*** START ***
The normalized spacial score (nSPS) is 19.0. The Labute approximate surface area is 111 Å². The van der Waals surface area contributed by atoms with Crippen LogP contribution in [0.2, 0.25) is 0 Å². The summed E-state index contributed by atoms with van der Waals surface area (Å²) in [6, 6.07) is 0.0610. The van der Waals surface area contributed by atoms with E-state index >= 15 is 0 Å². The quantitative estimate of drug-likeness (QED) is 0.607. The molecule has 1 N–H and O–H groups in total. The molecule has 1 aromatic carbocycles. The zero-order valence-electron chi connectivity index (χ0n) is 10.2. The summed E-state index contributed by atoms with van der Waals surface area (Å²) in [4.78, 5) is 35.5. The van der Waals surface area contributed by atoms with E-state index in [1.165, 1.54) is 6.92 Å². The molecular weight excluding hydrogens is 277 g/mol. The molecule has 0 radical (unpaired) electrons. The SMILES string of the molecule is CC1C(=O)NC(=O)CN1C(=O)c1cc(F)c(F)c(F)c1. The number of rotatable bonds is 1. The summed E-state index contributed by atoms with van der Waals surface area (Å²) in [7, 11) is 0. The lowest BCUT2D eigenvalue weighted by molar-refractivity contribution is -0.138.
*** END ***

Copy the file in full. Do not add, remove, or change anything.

The normalized spacial score (nSPS) is 19.0. The Labute approximate surface area is 111 Å². The van der Waals surface area contributed by atoms with Crippen LogP contribution in [0.2, 0.25) is 0 Å². The summed E-state index contributed by atoms with van der Waals surface area (Å²) in [6, 6.07) is 0.0610. The van der Waals surface area contributed by atoms with E-state index >= 15 is 0 Å². The quantitative estimate of drug-likeness (QED) is 0.607. The molecule has 1 N–H and O–H groups in total. The molecule has 1 aromatic carbocycles. The zero-order valence-electron chi connectivity index (χ0n) is 10.2. The summed E-state index contributed by atoms with van der Waals surface area (Å²) in [4.78, 5) is 35.5. The van der Waals surface area contributed by atoms with E-state index in [1.165, 1.54) is 6.92 Å². The molecular weight excluding hydrogens is 277 g/mol. The molecule has 0 radical (unpaired) electrons. The SMILES string of the molecule is CC1C(=O)NC(=O)CN1C(=O)c1cc(F)c(F)c(F)c1. The number of rotatable bonds is 1. The summed E-state index contributed by atoms with van der Waals surface area (Å²) in [7, 11) is 0. The lowest BCUT2D eigenvalue weighted by molar-refractivity contribution is -0.138.